Flour. Butter. Up to 20 eggs. And cooked in a tin that resembles a chef’s hat.


Sure, the ingredients are different, but if I didn’t know any better I’d say that this was an Italian Panettone.

Compare the pair.

Both sit 20-30 cm high.

Both are similar in shape.

Both are common among celebrations.

And both bring people together in the name of food.

So what exactly makes this dish French?

Could it be link between the ingredients and the narrative of indulgence which is commonly attached to French cuisine? Or maybe its codification in cookbooks since the 1650’s? Perhaps it is because it is exclusively artisianal; making it almost impossible to replicate on a large scale and served overseas. Or could it be its regionality, its terroir that make it inherently French?

You see, this dish hails from the north of France and is considered typical of Picardie. In fact, it has been claimed culturally, codified textually, and has been recognised as the regional speciality of Picardie since the 1900’s.

il est enfin considéré comme spécialité régionale’ –La Cuisine de Mercotte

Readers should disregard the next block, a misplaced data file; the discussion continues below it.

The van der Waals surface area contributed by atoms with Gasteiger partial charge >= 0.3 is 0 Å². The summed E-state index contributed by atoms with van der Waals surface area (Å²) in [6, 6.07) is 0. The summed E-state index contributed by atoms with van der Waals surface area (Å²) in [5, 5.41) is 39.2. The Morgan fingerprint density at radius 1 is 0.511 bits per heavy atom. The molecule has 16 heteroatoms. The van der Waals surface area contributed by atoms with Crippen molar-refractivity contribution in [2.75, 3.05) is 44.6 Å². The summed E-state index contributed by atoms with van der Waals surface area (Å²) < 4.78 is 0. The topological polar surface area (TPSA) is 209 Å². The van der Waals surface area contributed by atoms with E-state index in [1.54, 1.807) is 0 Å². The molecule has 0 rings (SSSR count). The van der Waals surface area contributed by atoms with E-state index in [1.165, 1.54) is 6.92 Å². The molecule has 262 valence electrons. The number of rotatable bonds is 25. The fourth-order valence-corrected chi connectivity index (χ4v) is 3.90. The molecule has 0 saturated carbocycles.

From being eaten only during celebrations to being eaten for breakfast, or a quick snack, this brioche type cake has managed to stay relevant in the changing cuisine landscape that has become increasingly challenged by the globalisation and homogenisation of food.

So what makes this dish French? I’d say a mixture of terroir, history and cultural significance.

Logic tells me this dish is French, so why do I still think of it as French ‘Panettone’? Perhaps this is because of my Italian background? Or perhaps it is because, despite logic, our experience of food is heavily linked to our own personal experiences.

Is there any way food can be objective rather than subjective? If you pardon the pun, it’s definitely food for thought.


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